Hip Luxation
World Small Animal Veterinary Association World Congress Proceedings, 2007
Simon C. Roe, BVSc, PhD, DACVS
North Carolina State University
Raleigh, NC, USA

Traumatic hip luxation causes tearing of the round ligament and varying degrees of disruption of the joint capsule. Radiographs are important in the evaluation of the luxation, as fractures from the femoral head or the acetabular rim may be associated with the luxation, and their presence alters the treatment plan. Well positioned, high quality films are necessary, as some of the avulsion fragments may be small.

If no fractures are present, closed reduction may be attempted. The limb is externally rotated while traction is applied and, once the femoral head is in the region of the acetabulum, the limb is internally rotated and abducted, while firm pressure is applied to the trochanter. If there is a large amount of capsular tissue covering the acetabulum, it may be difficult to get the femoral head to seat. If the hip has been luxated for more than 4 to 5 days, muscle contraction and initial healing attempts of the capsular tissue may prevent reduction. If the hip is reduced, it should be manipulated vigorously while firm pressure is applied to the trochanter. This will squeeze out the hematoma, and reduce the size of the swollen round ligament remnants. Once the hip has been well seated, its stability should be assessed. External rotation is carefully performed. If this does not produce luxation, the hip is slowly adducted while simulating weight bearing. If it appears stable with these manipulations, there is a reasonable chance that it will stay reduced. If it is somewhat unstable on external rotation, and the limb has a long, thin conformation, and Ehmer sling that maintains some degree of internal rotation can be applied. If luxation occurs easily with any of the manipulations, it is unlikely that the hip will stay reduced, and open reduction is indicated. Open reduction is also the best choice if a bone fragment is present on the radiographic study.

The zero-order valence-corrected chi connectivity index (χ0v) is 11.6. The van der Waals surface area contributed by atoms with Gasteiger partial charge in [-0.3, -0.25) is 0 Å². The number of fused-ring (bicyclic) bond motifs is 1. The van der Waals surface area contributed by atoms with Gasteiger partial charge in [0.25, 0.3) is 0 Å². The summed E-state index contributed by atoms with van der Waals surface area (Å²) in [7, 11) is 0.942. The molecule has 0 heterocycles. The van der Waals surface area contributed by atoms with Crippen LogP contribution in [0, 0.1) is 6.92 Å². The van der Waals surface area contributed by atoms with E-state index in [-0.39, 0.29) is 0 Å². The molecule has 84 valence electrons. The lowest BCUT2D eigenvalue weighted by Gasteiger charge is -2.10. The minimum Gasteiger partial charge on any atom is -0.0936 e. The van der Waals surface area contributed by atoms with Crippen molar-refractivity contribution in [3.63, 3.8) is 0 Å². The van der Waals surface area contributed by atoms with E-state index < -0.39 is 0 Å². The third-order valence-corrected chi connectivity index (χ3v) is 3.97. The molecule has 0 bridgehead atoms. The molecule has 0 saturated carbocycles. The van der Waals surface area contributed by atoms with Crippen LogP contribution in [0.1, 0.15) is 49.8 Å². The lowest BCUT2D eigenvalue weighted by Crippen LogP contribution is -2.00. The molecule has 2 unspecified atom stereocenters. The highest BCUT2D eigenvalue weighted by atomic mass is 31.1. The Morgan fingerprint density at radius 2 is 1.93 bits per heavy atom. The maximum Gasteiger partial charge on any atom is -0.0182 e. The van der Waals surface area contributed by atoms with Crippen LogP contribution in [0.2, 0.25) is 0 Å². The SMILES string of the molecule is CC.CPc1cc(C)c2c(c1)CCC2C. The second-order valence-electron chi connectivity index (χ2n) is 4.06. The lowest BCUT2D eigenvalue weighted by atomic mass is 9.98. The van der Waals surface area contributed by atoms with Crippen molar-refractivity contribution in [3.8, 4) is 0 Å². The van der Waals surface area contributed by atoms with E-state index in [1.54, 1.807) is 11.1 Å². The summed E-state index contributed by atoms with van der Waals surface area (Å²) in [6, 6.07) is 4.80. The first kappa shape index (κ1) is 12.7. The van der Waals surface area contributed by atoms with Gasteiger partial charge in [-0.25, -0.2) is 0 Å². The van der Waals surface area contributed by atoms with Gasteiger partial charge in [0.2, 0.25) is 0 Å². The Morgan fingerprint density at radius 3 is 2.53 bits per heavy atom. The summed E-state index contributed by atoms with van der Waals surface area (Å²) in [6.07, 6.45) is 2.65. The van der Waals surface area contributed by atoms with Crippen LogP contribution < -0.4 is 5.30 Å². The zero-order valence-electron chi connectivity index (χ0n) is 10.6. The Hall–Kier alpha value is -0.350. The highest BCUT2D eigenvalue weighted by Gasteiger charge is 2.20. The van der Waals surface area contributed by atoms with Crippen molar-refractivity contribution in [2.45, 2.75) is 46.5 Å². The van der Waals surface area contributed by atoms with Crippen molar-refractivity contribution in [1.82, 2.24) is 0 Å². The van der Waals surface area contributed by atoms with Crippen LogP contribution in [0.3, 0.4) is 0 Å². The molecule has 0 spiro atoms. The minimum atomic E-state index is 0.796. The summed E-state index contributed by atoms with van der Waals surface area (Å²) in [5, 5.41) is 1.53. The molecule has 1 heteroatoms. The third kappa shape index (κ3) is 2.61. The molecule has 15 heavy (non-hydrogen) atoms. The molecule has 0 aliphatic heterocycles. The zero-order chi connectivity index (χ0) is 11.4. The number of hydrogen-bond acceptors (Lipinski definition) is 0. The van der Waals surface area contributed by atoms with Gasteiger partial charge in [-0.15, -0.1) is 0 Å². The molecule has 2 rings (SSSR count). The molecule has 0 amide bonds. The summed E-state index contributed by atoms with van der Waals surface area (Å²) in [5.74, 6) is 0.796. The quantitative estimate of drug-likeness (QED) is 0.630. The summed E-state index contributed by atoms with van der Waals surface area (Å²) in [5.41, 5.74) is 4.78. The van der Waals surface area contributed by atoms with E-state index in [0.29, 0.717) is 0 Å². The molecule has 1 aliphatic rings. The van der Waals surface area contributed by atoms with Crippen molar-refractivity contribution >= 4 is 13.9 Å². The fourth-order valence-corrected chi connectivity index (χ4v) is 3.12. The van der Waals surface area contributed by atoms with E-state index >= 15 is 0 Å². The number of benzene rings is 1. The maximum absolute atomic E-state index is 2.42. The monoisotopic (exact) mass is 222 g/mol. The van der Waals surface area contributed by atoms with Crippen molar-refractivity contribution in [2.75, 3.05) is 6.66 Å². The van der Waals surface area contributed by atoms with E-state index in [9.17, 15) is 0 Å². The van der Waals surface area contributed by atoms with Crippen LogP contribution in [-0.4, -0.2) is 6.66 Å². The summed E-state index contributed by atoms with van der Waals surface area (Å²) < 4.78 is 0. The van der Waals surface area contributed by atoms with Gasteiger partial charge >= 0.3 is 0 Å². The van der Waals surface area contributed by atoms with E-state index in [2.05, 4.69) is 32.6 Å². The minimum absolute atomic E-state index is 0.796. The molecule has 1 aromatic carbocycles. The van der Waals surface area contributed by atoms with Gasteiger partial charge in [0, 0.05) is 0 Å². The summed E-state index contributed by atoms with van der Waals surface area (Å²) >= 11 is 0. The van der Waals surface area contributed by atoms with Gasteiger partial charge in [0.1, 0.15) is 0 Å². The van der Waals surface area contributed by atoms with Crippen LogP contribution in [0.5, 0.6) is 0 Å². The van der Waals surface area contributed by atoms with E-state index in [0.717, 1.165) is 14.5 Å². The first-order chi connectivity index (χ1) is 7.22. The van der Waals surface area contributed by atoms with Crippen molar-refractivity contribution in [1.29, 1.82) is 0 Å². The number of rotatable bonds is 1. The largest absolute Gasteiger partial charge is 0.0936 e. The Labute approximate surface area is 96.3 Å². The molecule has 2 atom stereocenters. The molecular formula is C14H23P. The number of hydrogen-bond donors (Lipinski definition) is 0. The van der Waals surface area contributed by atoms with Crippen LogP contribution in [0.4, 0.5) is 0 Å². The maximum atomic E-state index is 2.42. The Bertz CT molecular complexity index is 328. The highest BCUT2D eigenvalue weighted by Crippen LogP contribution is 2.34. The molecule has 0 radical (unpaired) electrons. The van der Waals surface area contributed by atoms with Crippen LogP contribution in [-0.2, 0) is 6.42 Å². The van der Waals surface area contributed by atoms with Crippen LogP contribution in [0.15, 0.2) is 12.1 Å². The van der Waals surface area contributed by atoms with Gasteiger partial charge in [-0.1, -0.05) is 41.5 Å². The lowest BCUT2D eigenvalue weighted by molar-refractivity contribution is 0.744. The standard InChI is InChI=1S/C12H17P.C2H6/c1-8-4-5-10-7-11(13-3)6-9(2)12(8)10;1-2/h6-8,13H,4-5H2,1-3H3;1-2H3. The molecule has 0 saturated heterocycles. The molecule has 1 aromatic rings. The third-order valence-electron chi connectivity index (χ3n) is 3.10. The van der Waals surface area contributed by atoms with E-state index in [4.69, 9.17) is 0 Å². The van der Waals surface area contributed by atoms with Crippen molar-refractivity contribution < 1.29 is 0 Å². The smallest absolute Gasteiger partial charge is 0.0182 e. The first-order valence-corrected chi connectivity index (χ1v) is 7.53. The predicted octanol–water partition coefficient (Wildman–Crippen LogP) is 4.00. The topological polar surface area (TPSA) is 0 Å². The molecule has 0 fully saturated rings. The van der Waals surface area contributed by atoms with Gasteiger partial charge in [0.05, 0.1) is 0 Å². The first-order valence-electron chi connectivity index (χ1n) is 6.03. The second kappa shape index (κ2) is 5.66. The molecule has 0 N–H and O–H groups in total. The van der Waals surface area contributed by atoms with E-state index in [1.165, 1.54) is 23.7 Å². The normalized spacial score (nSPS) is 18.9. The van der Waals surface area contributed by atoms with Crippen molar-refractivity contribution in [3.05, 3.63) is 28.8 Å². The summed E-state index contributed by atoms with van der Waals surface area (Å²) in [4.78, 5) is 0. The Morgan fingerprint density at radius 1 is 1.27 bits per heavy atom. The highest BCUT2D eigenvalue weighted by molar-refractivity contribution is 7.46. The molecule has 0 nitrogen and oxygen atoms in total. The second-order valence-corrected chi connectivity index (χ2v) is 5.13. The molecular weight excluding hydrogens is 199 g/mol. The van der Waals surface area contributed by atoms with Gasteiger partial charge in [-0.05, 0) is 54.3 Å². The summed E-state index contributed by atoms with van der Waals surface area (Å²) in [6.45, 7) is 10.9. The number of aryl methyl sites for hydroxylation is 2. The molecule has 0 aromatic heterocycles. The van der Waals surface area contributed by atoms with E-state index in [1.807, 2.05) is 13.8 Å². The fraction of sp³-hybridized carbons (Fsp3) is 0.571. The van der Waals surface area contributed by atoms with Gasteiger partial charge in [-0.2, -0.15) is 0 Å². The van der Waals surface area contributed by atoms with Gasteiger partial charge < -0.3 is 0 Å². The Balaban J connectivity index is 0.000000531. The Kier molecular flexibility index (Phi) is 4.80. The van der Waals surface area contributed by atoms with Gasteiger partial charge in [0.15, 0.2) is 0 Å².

The hip is exposed through a craniolateral approach that preserves the deep gluteal tendon and muscle as much as possible. These structures are often significantly damaged following craniodorsal luxation. The femoral neck and head are visualized first. The femur is flexed and externally rotated and the articular surface is assessed for injury. Round ligament is removed. The femur is then retracted caudodorsally to expose the acetabulum, if possible. If the joint capsule is mostly intact, the exposure may be limited. Ideally, no further damage is done to the capsule. Hematoma and remnants of the round ligament are removed. The articular surface and dorsal acetabular rim are assessed for damage both visually and by feel. The state of the joint capsule is assessed. Simple tears in line with the femoral neck or circumferential tears in the mid-portion of the capsule can be sutured after reduction and the hip will likely be very stable.

If the capsule has stripped from the dorsal rim or from the femoral neck, and is still firmly attached at the opposite aspect, stability can often be achieved by reattaching the capsule to where it has been stripped. Small bone screws or specifically designed suture anchors can be used as anchors for sutures in the dorsal rim. If the capsule is stripped from the dorsal acetabular rim, implants in the dorsal and craniodorsal locations are usually sufficient. If the capsule is stripped from the femoral neck, one or two anchors may be used in the neck. Sutures from the dorsal rim to the base of the greater trochanter have been used when there is complete capsule stripping. These sutures do have the potential to do significant damage to the dorsal portion of the femoral head if the rub on the articular surface.